To boost the economy, President Donald Trump has said he wants “historic tax reform” that would benefit corporations and the middle class, a 10 percent increase in defense spending and $1 trillion worth of infrastructure improvements over the next decade.
The marine industry is a global enterprise. Builders, dealers, marinas, equipment manufacturers and other businesses are found worldwide, and there are major boat shows on all continents.
The calendar was crowded last week with reports on everything from retail sales and housing starts to inflation and interest rates, but two reports released Friday were among the best snapshots so far of the economy two months into the new Trump administration.
London police simulated the hijacking of a tourist boat on the River Thames on Sunday as part of training for a possible terror attack.
The headline news in the Labor Department’s February employment report — 235,000 new jobs and a 4.7 percent unemployment rate — cheered economy watchers, but it was not the only positive trend to be found among the fresh figures.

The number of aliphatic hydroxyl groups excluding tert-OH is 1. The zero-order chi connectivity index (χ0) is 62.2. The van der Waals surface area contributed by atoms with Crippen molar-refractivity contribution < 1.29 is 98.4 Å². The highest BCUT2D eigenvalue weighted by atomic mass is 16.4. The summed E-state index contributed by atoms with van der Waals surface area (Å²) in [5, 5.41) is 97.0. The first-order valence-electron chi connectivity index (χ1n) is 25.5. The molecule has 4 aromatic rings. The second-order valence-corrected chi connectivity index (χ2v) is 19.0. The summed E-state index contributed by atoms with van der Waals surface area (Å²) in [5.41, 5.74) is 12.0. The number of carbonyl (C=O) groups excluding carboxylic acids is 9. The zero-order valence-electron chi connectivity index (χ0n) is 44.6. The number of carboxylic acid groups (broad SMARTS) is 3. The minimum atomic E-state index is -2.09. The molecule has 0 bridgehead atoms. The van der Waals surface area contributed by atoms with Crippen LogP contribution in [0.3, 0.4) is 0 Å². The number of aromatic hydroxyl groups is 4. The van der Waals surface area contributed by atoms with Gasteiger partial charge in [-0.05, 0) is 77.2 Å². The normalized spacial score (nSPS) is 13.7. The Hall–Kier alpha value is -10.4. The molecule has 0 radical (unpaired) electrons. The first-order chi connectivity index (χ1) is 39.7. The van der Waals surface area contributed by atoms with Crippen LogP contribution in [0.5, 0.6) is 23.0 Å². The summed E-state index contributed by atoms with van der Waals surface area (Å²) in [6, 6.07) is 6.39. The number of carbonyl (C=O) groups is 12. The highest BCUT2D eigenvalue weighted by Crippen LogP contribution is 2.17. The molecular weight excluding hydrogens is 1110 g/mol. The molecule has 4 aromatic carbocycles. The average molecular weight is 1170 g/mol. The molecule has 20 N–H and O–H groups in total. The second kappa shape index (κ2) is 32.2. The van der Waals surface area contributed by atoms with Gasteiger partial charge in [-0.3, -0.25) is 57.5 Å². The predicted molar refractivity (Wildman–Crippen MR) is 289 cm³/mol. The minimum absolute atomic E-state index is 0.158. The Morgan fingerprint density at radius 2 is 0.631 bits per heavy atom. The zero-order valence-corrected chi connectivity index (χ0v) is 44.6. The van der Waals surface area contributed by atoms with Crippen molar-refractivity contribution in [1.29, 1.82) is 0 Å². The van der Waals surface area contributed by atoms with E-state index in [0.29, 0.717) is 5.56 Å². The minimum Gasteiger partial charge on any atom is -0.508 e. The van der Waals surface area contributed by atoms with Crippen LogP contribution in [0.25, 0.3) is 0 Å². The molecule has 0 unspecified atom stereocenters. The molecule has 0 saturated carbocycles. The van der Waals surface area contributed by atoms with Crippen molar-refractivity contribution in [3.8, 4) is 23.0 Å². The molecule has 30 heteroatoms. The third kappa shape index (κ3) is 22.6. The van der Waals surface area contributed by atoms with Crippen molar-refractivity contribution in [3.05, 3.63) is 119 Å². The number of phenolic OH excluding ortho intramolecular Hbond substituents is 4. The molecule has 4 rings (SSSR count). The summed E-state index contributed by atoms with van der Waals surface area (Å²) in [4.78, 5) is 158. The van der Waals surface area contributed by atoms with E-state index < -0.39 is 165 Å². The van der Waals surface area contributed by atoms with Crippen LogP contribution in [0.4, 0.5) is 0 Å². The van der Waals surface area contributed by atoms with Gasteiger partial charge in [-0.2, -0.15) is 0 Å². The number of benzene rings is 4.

The Federal Reserve has raised interest rates only twice in the last decade, but recent remarks from Fed chairman Janet Yellen and some of her colleagues have convinced economists and the financial markets that an increase is likely to come next week.
Berthon International said it appointed Jeff Merrill as ambassador for the FPB Motor Yachts brand on the West Coast.
As a key indicator of U.S. consumer confidence continues to reflect the nation’s partisan politics, economy watchers would be wise to follow the money, as in what Americans are willing to buy and how much they’re paying for it.
Every action prompts an equal and opposite reaction — it’s a basic law of physics. Contemplating major tariff and tax overhauls is no different, and the complexities have experts thinking about the ripple effects — from a strengthening dollar to raw material shortages.
A trio of strong reports last week gave U.S. economy watchers reason to cheer — retail sales, building permits and the leading economic index.
It has never been easy for companies to gauge Americans’ willingness to spend, but the nation’s deep partisan political divisions are making that judgment more difficult to render than usual.